By now, you may have heard the 124th Maine State Legislature recently enacted “An Act to Prevent Predatory Marketing Practices Against Minors.” This law, at least on its face, appears to prohibit both the collection of personal information from a minor for marketing purposes without first having obtained verifiable parental consent as well as the actual marketing to that minor by means of such information acquired without the requisite consent. “Verifiable Parental Consent” is defined in the statute as “any reasonable effort… to ensure that a parent of a minor receives notice of the collection of personal information.”
Maine seems to define a “minor” as an individual under 18 years of age. So, while, some of these minors can obtain gainful employment beginning at age 16 (unless, of course, such employment is considered hazardous), you will not be able to market to these youngsters in an effort to get at their hard-earned dollars as of September 2009. Strangely, Maine also prohibits minors from getting body-piercings without a parent’s consent, so it seems that Maine thinks “marketing” is akin to body-piercing in the “things that are bad” category.
The now-significantly pared down Children's Online Privacy Protection Act (“COPPA”) already made a federal requirement for children under 13 what Maine is now trying to do for children up to age 18. As you may know, COPPA is responsible for giving us those little website “check boxes” where we can indicate that we are at least 13 years of age before we provide information such as our name, address, and Social Security Number. Presumably, companies will now need to add another check box on their verification screens that reads, “I don’t live in Maine.” Interestingly enough, the Maine law does not seem to be limited to information that is collected online. So, a 16 year old who wants to sign up to run in a race in Maine (perhaps the Maine Lobster Festival 10K?) may now be required to obtain parental consent to provide his registration information if a company (say, New Balance, maybe?) wants to mail out new product information to the race participants.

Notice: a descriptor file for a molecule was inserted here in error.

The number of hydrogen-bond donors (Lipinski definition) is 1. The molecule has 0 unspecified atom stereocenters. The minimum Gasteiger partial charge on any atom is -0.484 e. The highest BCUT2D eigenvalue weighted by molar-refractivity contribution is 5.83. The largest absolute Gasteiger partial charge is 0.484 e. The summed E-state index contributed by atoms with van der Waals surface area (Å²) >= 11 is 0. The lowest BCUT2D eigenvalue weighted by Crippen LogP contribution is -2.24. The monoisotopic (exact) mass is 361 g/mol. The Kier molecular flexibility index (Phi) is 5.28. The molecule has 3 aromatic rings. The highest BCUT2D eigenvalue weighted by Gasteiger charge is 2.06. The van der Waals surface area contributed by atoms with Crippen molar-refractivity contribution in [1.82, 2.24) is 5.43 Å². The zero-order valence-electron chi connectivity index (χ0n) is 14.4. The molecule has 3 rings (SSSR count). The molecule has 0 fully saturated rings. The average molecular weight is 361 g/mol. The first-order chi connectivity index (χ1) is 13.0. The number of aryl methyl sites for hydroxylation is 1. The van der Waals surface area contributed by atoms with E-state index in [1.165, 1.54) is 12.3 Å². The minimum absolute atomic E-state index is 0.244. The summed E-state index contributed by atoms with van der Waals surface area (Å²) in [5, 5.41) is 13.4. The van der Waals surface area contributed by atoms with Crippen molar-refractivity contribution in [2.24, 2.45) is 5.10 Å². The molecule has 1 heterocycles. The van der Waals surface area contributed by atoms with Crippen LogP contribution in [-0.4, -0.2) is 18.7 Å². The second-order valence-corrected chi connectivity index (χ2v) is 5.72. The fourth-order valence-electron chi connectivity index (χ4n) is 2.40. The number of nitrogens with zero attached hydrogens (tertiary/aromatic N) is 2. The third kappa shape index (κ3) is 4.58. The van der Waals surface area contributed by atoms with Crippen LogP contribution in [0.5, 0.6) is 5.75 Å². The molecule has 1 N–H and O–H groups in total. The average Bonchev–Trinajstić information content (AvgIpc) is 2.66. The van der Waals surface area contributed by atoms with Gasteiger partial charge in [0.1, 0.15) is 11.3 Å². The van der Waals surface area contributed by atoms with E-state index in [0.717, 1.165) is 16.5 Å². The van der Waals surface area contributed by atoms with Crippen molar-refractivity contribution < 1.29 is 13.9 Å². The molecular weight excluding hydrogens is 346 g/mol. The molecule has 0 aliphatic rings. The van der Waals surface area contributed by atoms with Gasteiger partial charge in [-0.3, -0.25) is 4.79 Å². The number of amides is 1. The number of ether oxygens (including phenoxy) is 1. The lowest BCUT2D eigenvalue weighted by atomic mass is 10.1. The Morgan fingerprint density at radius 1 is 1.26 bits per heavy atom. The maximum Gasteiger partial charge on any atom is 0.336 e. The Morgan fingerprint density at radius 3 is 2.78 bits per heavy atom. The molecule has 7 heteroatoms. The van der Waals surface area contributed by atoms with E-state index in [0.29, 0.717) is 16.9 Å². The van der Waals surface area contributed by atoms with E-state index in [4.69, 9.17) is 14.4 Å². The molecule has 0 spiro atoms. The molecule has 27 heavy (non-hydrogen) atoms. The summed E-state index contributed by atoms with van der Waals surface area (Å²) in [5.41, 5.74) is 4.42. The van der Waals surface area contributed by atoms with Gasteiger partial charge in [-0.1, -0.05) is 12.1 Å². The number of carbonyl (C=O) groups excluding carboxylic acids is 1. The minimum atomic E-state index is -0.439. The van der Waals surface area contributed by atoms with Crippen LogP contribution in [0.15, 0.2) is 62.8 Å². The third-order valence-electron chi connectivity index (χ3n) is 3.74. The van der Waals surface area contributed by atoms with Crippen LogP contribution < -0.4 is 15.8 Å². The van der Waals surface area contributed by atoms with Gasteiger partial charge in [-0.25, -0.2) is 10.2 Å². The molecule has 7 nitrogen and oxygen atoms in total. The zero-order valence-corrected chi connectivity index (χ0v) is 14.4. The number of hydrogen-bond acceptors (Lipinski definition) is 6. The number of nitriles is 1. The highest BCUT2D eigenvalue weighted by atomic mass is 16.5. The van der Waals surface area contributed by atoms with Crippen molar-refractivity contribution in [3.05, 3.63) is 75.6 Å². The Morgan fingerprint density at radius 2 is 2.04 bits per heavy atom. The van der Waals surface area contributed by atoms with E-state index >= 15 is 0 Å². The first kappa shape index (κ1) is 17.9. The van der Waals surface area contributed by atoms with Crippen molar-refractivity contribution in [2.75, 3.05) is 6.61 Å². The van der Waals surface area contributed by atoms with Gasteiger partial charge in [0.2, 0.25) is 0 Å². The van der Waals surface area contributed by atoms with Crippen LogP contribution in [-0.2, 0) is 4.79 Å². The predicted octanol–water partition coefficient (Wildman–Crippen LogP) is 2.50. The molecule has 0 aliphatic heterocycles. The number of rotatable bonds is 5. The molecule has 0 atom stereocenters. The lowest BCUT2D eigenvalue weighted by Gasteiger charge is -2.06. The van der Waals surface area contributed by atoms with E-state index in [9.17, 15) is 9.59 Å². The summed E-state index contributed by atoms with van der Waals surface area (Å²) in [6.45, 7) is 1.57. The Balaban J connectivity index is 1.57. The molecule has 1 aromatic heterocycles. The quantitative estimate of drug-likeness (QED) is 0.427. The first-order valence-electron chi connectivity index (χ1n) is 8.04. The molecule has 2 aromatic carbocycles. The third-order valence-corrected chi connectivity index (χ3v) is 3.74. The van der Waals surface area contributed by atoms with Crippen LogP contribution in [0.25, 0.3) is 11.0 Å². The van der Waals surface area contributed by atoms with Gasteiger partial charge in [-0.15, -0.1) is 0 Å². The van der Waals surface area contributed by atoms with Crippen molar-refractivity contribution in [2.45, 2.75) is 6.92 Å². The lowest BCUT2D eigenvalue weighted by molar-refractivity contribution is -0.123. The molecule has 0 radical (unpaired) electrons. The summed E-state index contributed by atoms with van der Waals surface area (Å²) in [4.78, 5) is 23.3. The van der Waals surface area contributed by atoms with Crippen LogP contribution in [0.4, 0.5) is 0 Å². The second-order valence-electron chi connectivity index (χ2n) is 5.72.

From a legal standpoint, it appears that now that this law has gone into effect, it will likely render all previously-collected personal information collected from Maine residents between the ages of 13 and 18 unusable for marketing purposes. And we’re not just talking about information that a company has collected itself; it would include information collected by third parties – such as Facebook and MySpace – that companies purchase for marketing purposes. The purchase and sale of this kind of information is big business, and it would seem that both the buyers and sellers of this information now need to peruse their data, identify what part of it comes from the prohibited group of Maine residents, and purge it. Strangely, this can create a situation where marketing data obtained from a 10 year old with his parent’s consent is “good data” while the same data from a 17 year old in Maine is suddenly “bad data.” At least for now, companies may just decide that, particularly in view of the offline restrictions, it is simply not worth the trouble of collecting any marketing data for Maine residents.
Mike Hurst is a partner in the firm's Business Representation and Transactions Group, a member of the firm's Intellectual Property Group, and co-leader of the firm's multi-disciplinary Cannabis & Craft Beer Teams. His practice is ...
- Intellectual Property
- Social Media
- Medical Marijuana
- Trademark Litigation
- United States Patent and Trademark Office
- Craft Brewing
- Trademark Trial and Appeal Board
- Federal Trademark
- Amazon's Brand Registry
- Medical Cannabis Dispensaries
- Registered Trademark
- E-Discovery Case Law
- Drug Enforcement Agency
- Uniform Trade Secrets Act
- Regulation Fair Disclosure
- Securities Law
- Securities Regulation
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